Search results

best be understood as part of the history of the extension of the rule of law. It is a story of struggle. The origins of the Convention ICERD was the pioneer in showing what might be possible. The initiative that made it possible started at the end of the 1950s in the fear of a revival of Nazism in western Germany. It was first expressed by a Charter-​based body, the Sub-​Commission for the Prevention of Discrimination and the Protection of Minorities. Since Jews were thought to be differentiated both by their race and by their religion, the Sub-​Commission coupled

in Fifty years of the International Convention on the Elimination of All Forms of Racial Discrimination
Open Access (free)

sport attempt to ban or limit the use of particular technologies, seeing them as entirely separate from individuals. As previously discussed, seeing the two as separate was shown to be problematic in the case of Oscar Pistorius, whose legs are so interconnected with his ability to run at all that he epitomises Donna Haraway’s ( 2004 ) notion of the cyborg, with no discernible differentiation between human and technology. It is also problematic with regard to doping, where vast sums of money are spent in

in Sport and technology
(Re)evaluating the EU–Africa relationship

terms of activities by the EBA regulation, or by the various sectoral arrangements set up under Lomé and largely continued under Cotonou – subject of course to the broader dictates of World Trade Organisation (WTO) legality. In the area of security, as pointed out by Whitman and Haastrup in chapter 4, there is further differentiation by types of mission and mandate, and by the extent of local ‘­ownership’ of 312 Conclusion operations. The result of these and other arrangements is a highly differentiated set of relationships between the EU and its external targets

in The European Union in Africa
Abstract only

4 An English style? Central to any formation or consolidation of identity, national or otherwise, are processes of differentiation. The differentiations inherent in the present resur­ gence of English folk are, for the benefit of our understanding of the move­ ment, two-fold. Primarily, the movement must necessarily be concerned with the essentialisation of those concrete aspects of the English folk arts that are identified with Englishness. In other words, a successful negotiation of English identity through the folk arts cannot be achieved without an

in Performing Englishness

, has only recently become institutionalised. We can perhaps characterise its general features as fluid, open, network-based, rule-guided, sectorised and subject to significant inter-institutional bargaining.3 Brigid Laffan highlights the ‘dense institutionalisation’ of EU governance, its ‘continuous system of negotiations’ and ‘high degree of functional differentiation’, with a ‘rhythm of control that is beyond the control of any one member state’ (2007: 128–9, italics in original). The policy process is fluid in the short or medium term because it is characterised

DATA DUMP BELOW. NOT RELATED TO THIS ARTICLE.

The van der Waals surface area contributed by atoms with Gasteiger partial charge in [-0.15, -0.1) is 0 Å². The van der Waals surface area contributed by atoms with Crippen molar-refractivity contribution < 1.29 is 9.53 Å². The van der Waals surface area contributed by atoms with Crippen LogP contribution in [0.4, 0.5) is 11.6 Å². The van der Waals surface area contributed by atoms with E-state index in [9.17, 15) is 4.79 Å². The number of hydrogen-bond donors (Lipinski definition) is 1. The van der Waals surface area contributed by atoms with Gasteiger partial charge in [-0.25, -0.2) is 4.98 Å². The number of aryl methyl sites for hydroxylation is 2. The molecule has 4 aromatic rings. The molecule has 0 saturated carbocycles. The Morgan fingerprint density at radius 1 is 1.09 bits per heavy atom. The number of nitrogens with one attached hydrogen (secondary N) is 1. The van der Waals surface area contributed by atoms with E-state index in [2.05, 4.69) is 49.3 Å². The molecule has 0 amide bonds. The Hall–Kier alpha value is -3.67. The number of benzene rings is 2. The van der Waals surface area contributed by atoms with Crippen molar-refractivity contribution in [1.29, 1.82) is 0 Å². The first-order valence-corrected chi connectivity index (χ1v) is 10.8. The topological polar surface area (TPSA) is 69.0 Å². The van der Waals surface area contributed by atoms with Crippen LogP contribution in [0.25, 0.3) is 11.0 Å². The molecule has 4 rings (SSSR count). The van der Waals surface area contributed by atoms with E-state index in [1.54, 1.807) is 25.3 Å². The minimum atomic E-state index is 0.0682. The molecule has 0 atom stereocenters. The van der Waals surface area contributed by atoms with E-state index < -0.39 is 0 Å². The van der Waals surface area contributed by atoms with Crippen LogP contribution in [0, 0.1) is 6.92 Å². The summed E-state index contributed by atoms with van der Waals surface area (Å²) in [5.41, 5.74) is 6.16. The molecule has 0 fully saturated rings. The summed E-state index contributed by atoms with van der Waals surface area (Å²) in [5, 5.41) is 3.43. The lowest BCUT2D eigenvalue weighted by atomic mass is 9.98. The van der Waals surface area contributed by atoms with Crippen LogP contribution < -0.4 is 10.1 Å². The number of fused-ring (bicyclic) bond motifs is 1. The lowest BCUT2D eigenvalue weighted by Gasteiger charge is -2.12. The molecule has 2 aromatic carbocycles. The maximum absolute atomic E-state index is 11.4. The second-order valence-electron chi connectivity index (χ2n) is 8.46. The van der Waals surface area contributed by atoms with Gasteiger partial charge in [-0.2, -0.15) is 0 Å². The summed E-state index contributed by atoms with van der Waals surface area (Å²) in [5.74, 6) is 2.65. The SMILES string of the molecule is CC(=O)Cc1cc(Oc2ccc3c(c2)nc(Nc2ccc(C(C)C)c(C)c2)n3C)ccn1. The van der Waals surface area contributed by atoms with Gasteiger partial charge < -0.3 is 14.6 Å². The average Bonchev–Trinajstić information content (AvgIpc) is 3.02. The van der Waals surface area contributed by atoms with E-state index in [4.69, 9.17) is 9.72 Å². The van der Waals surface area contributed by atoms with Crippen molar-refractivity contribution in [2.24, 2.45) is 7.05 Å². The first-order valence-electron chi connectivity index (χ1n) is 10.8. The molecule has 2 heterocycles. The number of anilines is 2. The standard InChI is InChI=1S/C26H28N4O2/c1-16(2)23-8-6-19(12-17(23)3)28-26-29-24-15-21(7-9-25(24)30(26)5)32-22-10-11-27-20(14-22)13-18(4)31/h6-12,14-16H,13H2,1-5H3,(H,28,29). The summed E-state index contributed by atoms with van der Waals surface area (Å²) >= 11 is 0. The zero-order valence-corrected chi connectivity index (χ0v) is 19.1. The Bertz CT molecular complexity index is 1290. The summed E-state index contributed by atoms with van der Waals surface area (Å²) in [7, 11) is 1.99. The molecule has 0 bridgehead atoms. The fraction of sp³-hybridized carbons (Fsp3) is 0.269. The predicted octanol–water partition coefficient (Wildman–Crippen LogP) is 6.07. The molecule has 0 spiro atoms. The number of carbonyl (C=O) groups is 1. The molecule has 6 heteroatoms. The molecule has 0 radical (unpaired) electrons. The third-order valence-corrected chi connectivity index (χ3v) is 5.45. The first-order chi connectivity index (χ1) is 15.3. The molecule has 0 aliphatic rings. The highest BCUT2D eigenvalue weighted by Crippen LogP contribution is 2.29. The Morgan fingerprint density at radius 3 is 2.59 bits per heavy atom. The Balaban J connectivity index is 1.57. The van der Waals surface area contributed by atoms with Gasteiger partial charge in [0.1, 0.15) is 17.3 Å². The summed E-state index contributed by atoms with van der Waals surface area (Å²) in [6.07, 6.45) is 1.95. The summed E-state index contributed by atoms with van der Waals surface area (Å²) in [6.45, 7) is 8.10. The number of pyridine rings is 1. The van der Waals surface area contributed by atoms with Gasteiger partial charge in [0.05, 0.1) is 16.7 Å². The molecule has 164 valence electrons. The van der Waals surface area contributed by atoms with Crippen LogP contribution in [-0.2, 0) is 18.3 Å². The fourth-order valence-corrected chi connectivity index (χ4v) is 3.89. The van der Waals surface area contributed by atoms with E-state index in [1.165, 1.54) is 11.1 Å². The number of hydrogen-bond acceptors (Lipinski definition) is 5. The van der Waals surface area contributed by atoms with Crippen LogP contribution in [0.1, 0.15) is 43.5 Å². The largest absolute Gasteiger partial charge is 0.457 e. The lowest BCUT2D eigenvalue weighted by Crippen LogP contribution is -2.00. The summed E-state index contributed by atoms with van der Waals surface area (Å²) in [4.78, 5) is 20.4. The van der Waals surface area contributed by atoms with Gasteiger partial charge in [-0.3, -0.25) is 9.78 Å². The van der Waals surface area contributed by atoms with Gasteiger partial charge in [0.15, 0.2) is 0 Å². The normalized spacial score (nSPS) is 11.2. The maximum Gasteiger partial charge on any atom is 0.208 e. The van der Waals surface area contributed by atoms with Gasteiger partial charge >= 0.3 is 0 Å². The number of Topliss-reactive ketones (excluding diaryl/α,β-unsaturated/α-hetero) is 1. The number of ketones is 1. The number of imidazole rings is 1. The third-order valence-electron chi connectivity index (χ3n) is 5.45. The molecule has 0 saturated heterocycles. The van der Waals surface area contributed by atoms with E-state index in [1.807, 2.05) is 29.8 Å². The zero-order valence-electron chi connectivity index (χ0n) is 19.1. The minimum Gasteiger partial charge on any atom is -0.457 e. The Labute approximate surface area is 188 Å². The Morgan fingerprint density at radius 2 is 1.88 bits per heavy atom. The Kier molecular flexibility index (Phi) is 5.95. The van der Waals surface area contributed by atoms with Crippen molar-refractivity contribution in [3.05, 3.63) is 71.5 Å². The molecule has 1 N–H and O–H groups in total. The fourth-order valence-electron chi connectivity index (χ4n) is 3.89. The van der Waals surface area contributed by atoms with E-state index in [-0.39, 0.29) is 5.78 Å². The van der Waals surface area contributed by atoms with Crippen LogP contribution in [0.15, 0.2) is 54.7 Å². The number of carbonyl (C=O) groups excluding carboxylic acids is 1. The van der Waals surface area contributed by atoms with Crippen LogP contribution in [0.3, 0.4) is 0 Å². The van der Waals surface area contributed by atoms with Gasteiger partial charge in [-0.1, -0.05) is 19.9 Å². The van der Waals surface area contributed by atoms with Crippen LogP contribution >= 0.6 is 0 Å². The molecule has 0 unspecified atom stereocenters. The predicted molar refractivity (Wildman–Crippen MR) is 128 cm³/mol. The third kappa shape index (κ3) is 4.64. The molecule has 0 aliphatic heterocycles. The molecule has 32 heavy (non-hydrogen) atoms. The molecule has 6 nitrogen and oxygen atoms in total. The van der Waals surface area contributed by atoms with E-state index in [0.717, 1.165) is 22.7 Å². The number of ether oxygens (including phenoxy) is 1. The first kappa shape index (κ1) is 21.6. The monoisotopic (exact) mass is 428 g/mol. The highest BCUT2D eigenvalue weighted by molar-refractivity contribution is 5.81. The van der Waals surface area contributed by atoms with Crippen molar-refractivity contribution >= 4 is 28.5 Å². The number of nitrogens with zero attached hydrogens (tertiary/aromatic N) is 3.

in The Europeanisation of Whitehall

subversive Procopian tradition of secret history, as well as to differentiate the Examen from formal historical narrative. While the subject matter and format of the text were clearly consistent with the rhetoric of secret history, North anxiously pointed to his royalist politics as proof of his work’s respectability, insisting that his own account, unlike those of secret historians

in Historical literatures

, whose social function was to defend justice and freedom. Since those times, intellectuals have become a significant social force. When discussing intellectuals we should be discussing intellectual culture, democracy and the public sphere, as they all go together. If two thousand years ago the producers of intellectual goods were also their consumers, today we have three functionally specialised groups, the producers, the intermediates and the consumers. The intermediates, more often than before, specialised journalists or pundits, are directly competing with the

in Democracy, social resources and political power in the European Union
Fashioning a journeyer identity

identity within the journey abroad. The journey chronicler was the new identity most frequently adopted by women. The chronicler evoked the journey abroad experientially, in varying degrees of detail, through a discourse of journey routine and functionality, a discourse that has been partly already explored in Chapters 4 and 5. Women’s adoption of this role re-emphasizes that they did not undertake their journeys passively: they actively consumed them and recorded the nature of their experience in full, both creating a permanent personal memorial to it and informing any

in Women, travel and identity

and medical practices. Methodology and definitions My linguistic description of recipes is underpinned by the principles of functional grammar. 4 This model favours the description of a text in terms of its function in society and the relationship of the text with the audience in terms of lexical formalities: that is, its register. The main characteristics of the

in Reading and writing recipe books, 1550–1800

perception, are manifest in all behaviour: Bourdieu notes that the differences in practices, in goods possessed and opinions expressed constitute a veritable language (Kögler, 1997: 145; Bourdieu, 1998a: 8). Bourdieu argues that differences associated with social positions – goods, practices, manners and so on – function in each society in the same way, that is, by the same processes, as differences which constitute symbolic systems. He thus uses the same terms to speak of social differentiation as one could apply to the set of phonemes of a language or the distinctive

in The politics of war reporting